A Stone's Throw
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A Stone's Throw

3.13 of 5 stars 3.13  ·  rating details  ·  46 ratings  ·  14 reviews
Gedurende veertig jaar worden een moeder en een van haar zonen gevolgd die deels in Afrika, deels in Engeland de neiging hebben te kiezen voor conventie en plicht.
Paperback, 240 pages
Published April 1st 2012 by Serpent's Tail (first published January 1st 2012)
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Becky
I enjoyed the main body of story here, but felt it got a little confused and lost halfway through. All parts are well written, i just didn't feel that they held together quite right.
Brian
Quietly powerful, A Stone's Throw is a study in compromise and its consequences. In evocative and delicately-crafted prose Fiona Shaw traces a pattern of emotional damage that spans three generations of one family.

The first part of the novel focuses on Meg Bryan, a young woman whose childhood is overshadowed by the disappearance of her father and younger brother. As World War two breaks out Meg emigrates to South Africa to marry a man she does not love. On the journey a fleeting, passionate aff...more
Liz
This is beautifully written, but I felt the various narrative sections didn't hang together well, and the ending felt too glib.
Helensvale Library
Some family secrets are ment to be kept and not shared.
Judy Croome
Well written, with some lovely prose, A STONE'S THROW follows Meg, a young British girl from the time her father left with her brother to when her son stands throwing stones with his teenage daughter at the funeral of his father.

While the writing was tight, with good characterisation of Meg and her husband as a reserved English couple, the themes were too complex for such a short book. I never really got to know the characters, and therefore couldn't relate that well to them. Perhaps that was an...more
Ian
Fiona Shaw returns to World War Two for the setting of her fourth novel, A Stone's Throw. Young Meg Bryan embarks on a perilous voyage at the height of the conflict, leaving her home in England to marry her fiancé George Garrowby, whose business interests lie in Africa. The trouble is that, under the belief that she has no choice, Meg is leaving a world that holds no opportunity to marry a man she does not love. The voyage out is eventful and traumatic. Meg nearly loses her life, and most certai...more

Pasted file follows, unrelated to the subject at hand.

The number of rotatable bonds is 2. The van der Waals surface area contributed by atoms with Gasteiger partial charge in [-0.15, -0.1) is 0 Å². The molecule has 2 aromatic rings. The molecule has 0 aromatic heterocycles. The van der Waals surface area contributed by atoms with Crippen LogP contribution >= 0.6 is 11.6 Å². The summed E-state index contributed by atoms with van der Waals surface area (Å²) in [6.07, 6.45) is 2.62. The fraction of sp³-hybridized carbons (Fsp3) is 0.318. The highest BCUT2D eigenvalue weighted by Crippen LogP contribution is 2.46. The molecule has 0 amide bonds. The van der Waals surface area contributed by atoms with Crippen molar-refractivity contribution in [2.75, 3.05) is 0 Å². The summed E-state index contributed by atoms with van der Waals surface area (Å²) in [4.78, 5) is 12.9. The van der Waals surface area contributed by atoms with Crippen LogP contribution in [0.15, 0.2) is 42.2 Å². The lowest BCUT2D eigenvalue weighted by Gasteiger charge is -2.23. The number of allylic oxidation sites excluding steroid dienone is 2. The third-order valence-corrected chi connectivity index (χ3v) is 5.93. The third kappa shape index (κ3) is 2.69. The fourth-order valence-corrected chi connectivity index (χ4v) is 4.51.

Ann
This book covers about a sixty year period and is set in both England and Africa. Maybe that’s its problem as it leaps from one story line to another without warning or following any of the plot lines through properly. I found it both unsatisfactory and confusing which is a shame as it is quite well written and the main character Meg is sympathetic. However it left too many questions unanswered.
Aunty Janet
A story about passion, choices and consequences.
I enjoyed this absorbing and fairly short book with blurb as follows...
''The people you love, they just slip away ... I won't let you do that. A man and his young son set out on a journey one snow-struck day. Another man skims stones across the sea with his daughter. Three generations separate them, but one loss connects them - sixty years apart, but no more than a stone's throw.In between these two men is Meg. Like everyone, she's made choices in...more
Johanne
Good, maybe not as good as Tell It To The Bees but good.

It is a novel about making tragedy, decisions, mistakes and compromises. It is told largely through Meg who leaves England for a loveless marriage in Africa after a childhood blighted by death and Ben who in the aftermath of tragedy makes a decision that will also colour his whole life. If I had a gripe (and its a rare one in these of under-edited books) it is that the themes are large but the book is short. Ben and Meg are both interestin...more
Cathy
The novel follows members of a family over a period of years with linking themes being loss and regret at settling for what is expected rather than what you want, roads not travelled so to speak. I found some sections more engaging than others - for instance, I liked Meg's experiences on board ship and some of the descriptions about life in Africa. However, I was expecting some of the "loose ends" introduced in earlier chapters to be resolved at the end and they weren't. However, it was an easy...more
For Books' Sake
"The fourth novel by Royal Literary Fund writing fellow Fiona Shaw (who recently chatted to For Books’ Sake), A Stone’s Throw is a series of interconnecting stories of a family over three generations.

Starting with abandonment and ending with a revelation, it is a novel about secrets, how they affect families, and the importance of living your own life." (Excerpt from full review at For Books' Sake.)
Chris
I read this book on my recent holiday and it only took me a few days to read it. I enjoyed the story but when the end of the book came I did not realise I was at the end and I am not sure if I wanted it to go a little deeper - maybe to find her father.
Ann
Interesting story about the choices people make in life, and how often they do what they think is right at the expense of their own happiness. Very thought provoking
Cat Weinrib
A simple story and quick read, but I really enjoyed the writing.
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241702
Fiona was born in London in 1964. Her place of birth is now a hospital broom cupboard and her first home was on a street later obliterated beneath a superstore off the Cromwell Rd. However she passed most of her childhood as the eldest of three girls in a lovely and spacious family home near the Thames.

Fiona studied various literatures at the Universities of York and then Sussex, finishing with a...more
More about Fiona Shaw...
Tell it to the Bees The Sweetest Thing The Picture She Took Out of Me: The Story of a Postnatal Breakdown Go Superlambananas: The Book

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